QUEENS COLLEGE COMMEMORATES DR. KING’S HOLIDAY AND REMEMBERS HIS 1965 QUEENS COLLEGE SPEECH

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[MLK Holiday Commemoration\Queens College]
Dr. King at Queens College on May 13, 1965, speaking on the murder of Andrew Goodman: "I certainly stand here under the inspiration of the fact that it was Queens College that gave to America, and indeed to the world, Andrew Goodman...He, along with others, paid the supreme price for this struggle and I'm sure that we will see in many ways that his death was not in vain."
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Dr. Martin Luther King Jr., shown here being arrested in Montgomery, Alabama, on Sep. 3, 1958, on a "loitering" charge outside of a courthouse. Dr. King had been trying to attend the hearing of Ed Davis, who was accused of attacking King's colleague Ralph Abernathy.

Queens College Interim President William Tramontano has issued the following statement in commemoration of Martin Luther King Jr. Day on Monday, January 20, 2020. Dr. King spoke at the college on May 13, 1965, less than a year after QC student Andrew Goodman was murdered in Mississippi during Freedom Summer 1964.

As we observe the upcoming holiday in honor of the Reverend Dr. Martin Luther King Jr., we at Queens College are inevitably reminded of the personal connection we have to the fallen civil rights leader and the movement he led. It was another casualty in that struggle, one of our own, whose sacrifice Dr. King chose to acknowledge at the beginning of a 40-minute address he gave at Queens College on May 13, 1965. It was less than a year since Queens College student Andrew Goodman had been murdered in Mississippi along with two other Civil Rights activists, Michael Schwerner and James Chaney, by members of the Ku Klux Klan during Freedom Summer 1964.

"I certainly stand here," Dr. King said, "under the inspiration of the fact that it was Queens College that gave to America, and indeed to the world, Andrew Goodman, whose creative witness will certainly live for generations yet unborn. He, along with others, paid the supreme price for this struggle and I'm sure that we will see in many ways that his death was not in vain."

Indeed, the spirit of King's crusade lives on at Queens College in the persons of individuals who, like Goodman, were part of it. Artifacts of their participation can be found in the Queens College Civil Rights Archives. They include those of Rabbi Moshe Shur, who this week is again leading a group of Queens College students on a tour of significant sites in the Civil Rights Movement as part of the annual In the Footsteps of Dr. King's program. An ever-present reminder greets all on campus each day when bells toll the beginning of each hour from the library's Chaney-Goodman-Schwerner Clocktower.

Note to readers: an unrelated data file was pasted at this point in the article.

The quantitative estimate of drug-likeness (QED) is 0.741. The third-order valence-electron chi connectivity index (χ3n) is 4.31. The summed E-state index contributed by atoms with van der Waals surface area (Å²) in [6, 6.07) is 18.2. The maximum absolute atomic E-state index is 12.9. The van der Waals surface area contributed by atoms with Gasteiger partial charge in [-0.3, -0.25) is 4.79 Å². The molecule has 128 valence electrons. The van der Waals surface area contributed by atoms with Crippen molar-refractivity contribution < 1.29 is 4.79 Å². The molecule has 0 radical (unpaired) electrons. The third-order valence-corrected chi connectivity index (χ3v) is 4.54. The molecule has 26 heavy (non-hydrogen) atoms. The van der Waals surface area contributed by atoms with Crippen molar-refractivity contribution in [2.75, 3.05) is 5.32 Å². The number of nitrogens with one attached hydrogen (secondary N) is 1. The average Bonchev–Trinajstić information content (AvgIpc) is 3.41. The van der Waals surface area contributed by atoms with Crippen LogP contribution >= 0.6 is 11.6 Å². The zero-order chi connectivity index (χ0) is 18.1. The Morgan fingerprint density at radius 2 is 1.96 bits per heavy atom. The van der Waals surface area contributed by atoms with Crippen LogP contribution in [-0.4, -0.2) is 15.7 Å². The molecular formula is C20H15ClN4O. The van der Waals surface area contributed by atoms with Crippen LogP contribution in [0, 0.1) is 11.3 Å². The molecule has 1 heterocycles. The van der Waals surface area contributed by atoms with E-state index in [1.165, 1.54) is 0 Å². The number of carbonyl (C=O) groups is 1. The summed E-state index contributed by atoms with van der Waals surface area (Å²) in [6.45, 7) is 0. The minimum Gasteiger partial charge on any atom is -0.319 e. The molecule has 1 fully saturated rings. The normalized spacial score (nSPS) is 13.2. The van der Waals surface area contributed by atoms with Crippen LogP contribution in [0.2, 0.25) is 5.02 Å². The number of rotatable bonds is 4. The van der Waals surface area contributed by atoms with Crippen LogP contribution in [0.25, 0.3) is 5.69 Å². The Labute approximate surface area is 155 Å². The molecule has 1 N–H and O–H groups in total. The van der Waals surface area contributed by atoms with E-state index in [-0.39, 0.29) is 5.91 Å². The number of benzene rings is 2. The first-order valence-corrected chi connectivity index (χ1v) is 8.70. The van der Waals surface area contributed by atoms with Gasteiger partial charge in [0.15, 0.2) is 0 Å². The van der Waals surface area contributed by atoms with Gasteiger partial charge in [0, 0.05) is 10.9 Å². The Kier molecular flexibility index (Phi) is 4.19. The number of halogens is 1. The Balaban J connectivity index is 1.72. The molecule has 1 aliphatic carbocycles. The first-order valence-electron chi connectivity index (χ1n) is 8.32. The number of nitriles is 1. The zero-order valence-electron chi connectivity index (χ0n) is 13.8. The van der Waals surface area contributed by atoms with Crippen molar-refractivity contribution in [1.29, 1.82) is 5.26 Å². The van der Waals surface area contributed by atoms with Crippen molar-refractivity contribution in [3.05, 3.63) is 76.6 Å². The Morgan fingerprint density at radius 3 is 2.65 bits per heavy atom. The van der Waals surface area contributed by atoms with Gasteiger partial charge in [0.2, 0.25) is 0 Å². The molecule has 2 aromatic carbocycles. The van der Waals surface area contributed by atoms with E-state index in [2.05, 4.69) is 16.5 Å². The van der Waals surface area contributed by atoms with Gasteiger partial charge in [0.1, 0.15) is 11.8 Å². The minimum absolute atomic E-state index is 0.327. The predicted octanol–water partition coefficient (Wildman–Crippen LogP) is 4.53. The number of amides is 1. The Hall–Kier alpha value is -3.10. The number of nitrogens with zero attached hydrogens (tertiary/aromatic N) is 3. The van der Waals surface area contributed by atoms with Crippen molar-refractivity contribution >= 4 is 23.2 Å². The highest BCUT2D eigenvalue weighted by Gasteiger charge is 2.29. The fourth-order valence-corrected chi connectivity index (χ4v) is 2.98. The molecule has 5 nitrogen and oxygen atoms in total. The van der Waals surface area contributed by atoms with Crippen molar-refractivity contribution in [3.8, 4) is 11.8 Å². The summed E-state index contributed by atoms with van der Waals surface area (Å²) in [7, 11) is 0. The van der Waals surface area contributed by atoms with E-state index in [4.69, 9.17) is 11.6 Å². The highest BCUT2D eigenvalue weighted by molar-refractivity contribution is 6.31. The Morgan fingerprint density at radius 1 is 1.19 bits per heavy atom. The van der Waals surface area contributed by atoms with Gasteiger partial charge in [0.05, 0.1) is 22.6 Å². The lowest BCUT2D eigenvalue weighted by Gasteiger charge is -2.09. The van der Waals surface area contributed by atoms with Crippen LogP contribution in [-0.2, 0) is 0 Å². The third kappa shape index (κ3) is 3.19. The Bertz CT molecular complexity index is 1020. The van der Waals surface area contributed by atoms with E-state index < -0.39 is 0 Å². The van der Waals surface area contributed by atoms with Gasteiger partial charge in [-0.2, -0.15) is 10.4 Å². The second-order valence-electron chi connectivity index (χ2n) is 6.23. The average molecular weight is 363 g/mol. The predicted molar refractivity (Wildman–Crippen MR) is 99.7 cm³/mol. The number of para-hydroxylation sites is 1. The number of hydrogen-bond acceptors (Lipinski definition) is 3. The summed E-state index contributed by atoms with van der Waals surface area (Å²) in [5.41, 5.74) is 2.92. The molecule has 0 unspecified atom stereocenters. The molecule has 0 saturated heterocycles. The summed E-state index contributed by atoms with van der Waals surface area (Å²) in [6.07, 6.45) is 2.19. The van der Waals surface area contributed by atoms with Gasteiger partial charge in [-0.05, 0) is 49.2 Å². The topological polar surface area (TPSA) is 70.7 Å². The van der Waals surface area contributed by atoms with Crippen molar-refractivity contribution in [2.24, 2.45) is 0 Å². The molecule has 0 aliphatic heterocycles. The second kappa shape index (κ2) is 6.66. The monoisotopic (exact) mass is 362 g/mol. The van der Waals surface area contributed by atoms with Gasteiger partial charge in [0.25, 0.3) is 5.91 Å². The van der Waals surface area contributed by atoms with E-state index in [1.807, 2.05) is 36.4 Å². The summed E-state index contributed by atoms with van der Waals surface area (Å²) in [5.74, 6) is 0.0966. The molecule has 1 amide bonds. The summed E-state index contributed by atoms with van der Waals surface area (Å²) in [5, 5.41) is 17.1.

Dr. King's address was delivered as the first in a series of John F. Kennedy Memorial Lectures, honoring another important leader recently felled by an assassin's bullet. Part lecture, part sermon, it reflected on the entirety of the struggle of African-Americans for racial equality in their country post-slavery.

"Because of the lack of educational opportunities, because of discrimination and because of the denial of apprenticeship training," observed King, "we as a people have been limited to unskilled or semi-skilled labor, not because we didn't have the ability to do the job but because opportunities denied us the training to do them."

Further, he warned, "Poverty, ignorance, disease, social isolation, economic deprivation breed crime, whatever the racial group may be. Criminal responses are environmental and not racial. It is a torturous logic to use the tragic results of segregation as an argument for the continuation of it. It is necessary to go back to the causal root and grapple with that. If our nation is to grow and develop, we must see this in a real way."

Yet, in the face of the harsh realities presented to his congregation that day, ever the Baptist minister King offered direction, "...you love every man not because you like him, not because his ways appeal to you, but as theologians would say, 'because God loves him.' You rise to the level of loving the person who does the evil deed, while hating the deed that the person does. You resist the evil with all of your might and all of the strength that you can muster. You maintain this active goodwill knowing that hate destroys the hater as well as the hated."

And, ever a man of faith, Dr. King parted on that historic day at Queens College with, "...I still have faith in the future. However dark the night, however dreary the day, I still believe that we shall overcome."

Today, almost 55 years later, we honor Dr. King's memory and continue to pursue the dream of a better and more just society for all of its members.

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